I’m two days into orientation week and reality has yet to hit me. We’re constantly referred to as student doctors instead of medical students because it more accurately speaks to the intensity of what we are learning. Either that, or we’re referred to as junior doctors. Any time I’m referred to as a partial doctor, I have to stop myself from rejecting the notion. I’m here. I’m in medical school. Why does this still feel so surreal to say?
If you’re anything like me, you were stressed out in undergrad as you attempted a hard science major to fulfill pre-requisites for medical school. My major was a Bachelor of Science in Biology with a minor in Neuroscience. There was not a single science course I took that I felt I could do well in without putting in as much effort as humanly possible. Today, during orientation, one of the presenters said undergrad was the easiest schooling in our careers. I still cannot wrap my head around that statement. Also, I’m scared of that presenter. At the end of the day, I know she did not mean that as in the content is in another language and extremely difficult to comprehend. Instead, she meant the volume of material we are expected to know like the back of our hand is A LOT. A lot more than undergrad but that’s understandable.
From the advice I’ve been given and my personal understanding of being a medical student what I know is this: if it were easy, everyone would do it. There is no reason becoming a doctor should be a manageable or simple task. You are expected to be responsible for the lives of other human beings. You are expected to be the liaison between their health and quality of life. This is not a career meant for everyone. Despite having the characteristics, ethics and drive to become a doctor you may not accomplish your goal. Being a doctor is taxing on one’s physical and mental health. Medical school is just the first step to that journey.
My biggest aspiration is to become a prominent and strong doctor. I’m confident in that decision and have stood by it for a very long time. Now that I’m in the process of doing so, I’ve had moments where I need to pinch myself as a reminder that this is real life. I’m fully aware that my hesitation and self-doubt in declaring I am a doctor in training comes from the fears I had during undergrad. I questioned myself every single day, whether I got good grades or bad grades- if I would ever get into medical school. I portrayed confidence and did relatively well in class but I still felt that becoming an actual practicing physician was out of reach. The pedestal that doctors are placed upon often makes people forget that they are just human. They are some of the hardest workers society has and they dedicate so much of their life to training for the one morning they walk into a room and say, “I’m going to be your doctor today,” to a patient. They are not born knowing everything about the human body. No one is born destined to be a doctor if they did not work for it.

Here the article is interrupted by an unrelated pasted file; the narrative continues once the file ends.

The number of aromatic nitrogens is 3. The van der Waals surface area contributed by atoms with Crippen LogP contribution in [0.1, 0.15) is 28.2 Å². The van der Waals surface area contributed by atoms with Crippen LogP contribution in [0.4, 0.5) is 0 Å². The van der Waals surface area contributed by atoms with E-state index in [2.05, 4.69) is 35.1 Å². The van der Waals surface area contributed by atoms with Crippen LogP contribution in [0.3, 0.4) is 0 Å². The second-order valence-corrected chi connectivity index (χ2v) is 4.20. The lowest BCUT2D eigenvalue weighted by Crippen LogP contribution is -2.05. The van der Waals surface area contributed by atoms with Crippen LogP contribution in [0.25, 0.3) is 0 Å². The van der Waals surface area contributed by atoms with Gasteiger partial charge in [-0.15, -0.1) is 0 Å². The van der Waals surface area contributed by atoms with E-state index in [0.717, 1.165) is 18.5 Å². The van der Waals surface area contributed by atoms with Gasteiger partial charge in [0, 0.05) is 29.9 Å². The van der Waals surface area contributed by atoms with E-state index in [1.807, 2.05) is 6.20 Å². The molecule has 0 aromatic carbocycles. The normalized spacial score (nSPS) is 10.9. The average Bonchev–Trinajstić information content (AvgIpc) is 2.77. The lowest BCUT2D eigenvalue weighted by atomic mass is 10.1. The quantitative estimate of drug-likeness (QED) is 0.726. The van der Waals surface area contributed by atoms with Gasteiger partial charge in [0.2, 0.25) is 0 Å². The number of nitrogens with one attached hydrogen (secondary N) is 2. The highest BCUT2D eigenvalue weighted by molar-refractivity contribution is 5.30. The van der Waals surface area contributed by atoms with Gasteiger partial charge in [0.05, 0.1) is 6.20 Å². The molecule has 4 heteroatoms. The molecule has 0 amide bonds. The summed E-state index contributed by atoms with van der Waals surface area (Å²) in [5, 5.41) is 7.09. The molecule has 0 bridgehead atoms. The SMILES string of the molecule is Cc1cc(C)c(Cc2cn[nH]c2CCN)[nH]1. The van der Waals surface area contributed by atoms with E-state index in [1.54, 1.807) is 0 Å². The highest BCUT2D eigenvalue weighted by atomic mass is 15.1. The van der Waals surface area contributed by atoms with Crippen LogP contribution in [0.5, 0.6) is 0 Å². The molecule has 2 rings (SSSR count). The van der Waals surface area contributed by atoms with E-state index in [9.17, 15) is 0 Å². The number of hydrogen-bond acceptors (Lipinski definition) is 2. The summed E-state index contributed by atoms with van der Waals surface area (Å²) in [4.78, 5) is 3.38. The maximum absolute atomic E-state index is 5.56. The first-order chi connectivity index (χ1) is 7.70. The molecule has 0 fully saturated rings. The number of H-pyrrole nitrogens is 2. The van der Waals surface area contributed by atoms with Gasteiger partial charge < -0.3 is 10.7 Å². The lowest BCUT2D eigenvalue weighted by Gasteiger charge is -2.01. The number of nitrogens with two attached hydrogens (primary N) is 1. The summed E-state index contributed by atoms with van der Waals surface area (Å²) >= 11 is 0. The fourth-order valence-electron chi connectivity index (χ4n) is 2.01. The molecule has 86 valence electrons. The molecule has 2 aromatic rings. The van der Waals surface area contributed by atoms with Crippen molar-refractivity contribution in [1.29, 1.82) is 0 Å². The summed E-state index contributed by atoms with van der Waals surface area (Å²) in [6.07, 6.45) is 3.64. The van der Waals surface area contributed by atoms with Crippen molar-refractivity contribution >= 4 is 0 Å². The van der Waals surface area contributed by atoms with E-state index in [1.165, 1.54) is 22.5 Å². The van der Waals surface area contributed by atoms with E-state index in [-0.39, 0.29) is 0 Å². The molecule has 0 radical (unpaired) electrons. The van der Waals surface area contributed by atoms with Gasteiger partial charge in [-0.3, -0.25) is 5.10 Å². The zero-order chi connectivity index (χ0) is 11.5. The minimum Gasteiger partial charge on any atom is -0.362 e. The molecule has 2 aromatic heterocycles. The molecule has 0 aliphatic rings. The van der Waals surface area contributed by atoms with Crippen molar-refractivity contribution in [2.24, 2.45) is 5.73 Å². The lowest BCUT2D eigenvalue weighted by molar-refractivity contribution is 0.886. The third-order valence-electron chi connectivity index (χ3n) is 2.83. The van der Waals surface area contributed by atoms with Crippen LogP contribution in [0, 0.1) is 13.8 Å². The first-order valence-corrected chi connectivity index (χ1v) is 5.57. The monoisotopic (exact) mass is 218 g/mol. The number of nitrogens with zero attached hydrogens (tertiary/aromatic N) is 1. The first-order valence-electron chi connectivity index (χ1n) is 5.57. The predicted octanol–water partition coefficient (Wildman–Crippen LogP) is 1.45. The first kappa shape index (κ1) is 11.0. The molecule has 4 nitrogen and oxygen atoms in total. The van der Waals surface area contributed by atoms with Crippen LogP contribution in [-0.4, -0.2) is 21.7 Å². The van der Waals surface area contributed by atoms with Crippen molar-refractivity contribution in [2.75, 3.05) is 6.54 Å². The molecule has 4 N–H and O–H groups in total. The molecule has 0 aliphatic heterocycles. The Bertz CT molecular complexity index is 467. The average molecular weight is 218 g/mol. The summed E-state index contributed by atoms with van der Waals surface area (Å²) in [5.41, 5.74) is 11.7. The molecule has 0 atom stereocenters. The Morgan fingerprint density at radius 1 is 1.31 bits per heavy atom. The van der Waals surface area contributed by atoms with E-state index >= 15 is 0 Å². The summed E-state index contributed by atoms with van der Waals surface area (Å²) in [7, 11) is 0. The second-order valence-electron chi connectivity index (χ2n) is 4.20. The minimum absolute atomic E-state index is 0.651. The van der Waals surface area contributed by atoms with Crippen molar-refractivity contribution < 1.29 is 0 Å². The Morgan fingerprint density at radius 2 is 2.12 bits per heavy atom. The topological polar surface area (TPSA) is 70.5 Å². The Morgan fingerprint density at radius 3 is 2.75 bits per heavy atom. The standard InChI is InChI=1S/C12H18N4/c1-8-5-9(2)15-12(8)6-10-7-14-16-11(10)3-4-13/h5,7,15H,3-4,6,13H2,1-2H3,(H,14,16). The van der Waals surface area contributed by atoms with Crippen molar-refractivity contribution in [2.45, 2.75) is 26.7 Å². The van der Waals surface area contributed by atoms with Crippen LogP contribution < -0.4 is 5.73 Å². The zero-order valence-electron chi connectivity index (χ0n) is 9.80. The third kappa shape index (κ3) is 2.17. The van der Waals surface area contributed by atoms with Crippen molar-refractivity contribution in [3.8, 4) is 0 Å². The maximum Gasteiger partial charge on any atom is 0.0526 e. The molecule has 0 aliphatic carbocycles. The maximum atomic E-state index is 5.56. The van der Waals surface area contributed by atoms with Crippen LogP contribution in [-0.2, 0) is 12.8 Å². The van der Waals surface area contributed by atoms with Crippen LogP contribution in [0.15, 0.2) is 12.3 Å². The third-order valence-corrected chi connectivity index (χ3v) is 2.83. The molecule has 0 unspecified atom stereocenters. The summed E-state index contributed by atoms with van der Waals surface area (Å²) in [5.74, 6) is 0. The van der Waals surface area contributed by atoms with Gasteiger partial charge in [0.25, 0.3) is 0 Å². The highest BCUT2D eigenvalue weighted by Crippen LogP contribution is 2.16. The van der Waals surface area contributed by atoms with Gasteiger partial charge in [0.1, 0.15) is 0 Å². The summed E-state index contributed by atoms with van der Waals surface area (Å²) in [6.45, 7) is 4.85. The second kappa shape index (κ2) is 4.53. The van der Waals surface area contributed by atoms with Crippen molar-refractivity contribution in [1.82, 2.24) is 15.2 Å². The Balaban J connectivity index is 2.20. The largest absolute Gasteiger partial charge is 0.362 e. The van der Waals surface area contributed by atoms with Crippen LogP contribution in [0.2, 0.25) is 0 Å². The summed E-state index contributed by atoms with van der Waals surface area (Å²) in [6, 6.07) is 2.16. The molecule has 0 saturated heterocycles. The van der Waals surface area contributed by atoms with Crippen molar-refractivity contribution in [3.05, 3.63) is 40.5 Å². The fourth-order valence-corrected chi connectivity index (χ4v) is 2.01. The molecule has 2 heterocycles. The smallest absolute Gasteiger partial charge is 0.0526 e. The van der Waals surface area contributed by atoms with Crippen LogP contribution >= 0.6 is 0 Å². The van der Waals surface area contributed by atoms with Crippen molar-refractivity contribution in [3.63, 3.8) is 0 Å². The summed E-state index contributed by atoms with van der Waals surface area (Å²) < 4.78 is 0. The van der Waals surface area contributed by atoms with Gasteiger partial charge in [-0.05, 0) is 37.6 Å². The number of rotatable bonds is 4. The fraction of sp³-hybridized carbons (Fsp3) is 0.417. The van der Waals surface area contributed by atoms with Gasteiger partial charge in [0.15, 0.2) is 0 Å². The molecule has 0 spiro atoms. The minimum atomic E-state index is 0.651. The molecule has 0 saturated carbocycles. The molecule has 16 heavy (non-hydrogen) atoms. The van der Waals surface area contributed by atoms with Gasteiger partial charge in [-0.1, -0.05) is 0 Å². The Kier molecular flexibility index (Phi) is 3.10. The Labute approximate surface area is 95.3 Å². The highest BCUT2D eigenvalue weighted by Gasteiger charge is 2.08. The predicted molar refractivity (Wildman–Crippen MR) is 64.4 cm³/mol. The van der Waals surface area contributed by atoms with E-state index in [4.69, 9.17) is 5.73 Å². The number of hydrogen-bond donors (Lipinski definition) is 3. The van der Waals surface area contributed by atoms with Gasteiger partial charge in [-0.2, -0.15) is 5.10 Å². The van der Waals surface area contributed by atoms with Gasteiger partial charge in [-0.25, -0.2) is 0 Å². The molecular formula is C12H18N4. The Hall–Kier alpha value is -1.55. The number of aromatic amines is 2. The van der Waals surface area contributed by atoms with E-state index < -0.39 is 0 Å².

My reminder to myself during this orientation week is that I earned this. It was in no means perfect, and I struggled immensely but I came out on top. I revisited my mistakes, retook classes and most importantly- LEARNED. I feel so prepared for my classes to start because I know exactly how to study so that I retain and understand the most amount of information. I don’t think I would have known how to study so productively if I had not tried the several ways I did in undergrad and saw what failed me versus what worked for me. When things feel extremely overwhelming whether you are a medical student or pre-med in undergrad, apply what my Dad taught me. There are three steps to learning any new information, no matter the amount of it.
Read the relevant information, memorize the concepts you read and then combine the two skills to be able to apply it to any and every scenario you are given. Do not go through these steps only once. Go through them several times, as many times as you need to before you can teach the information on your own. But follow them in this order.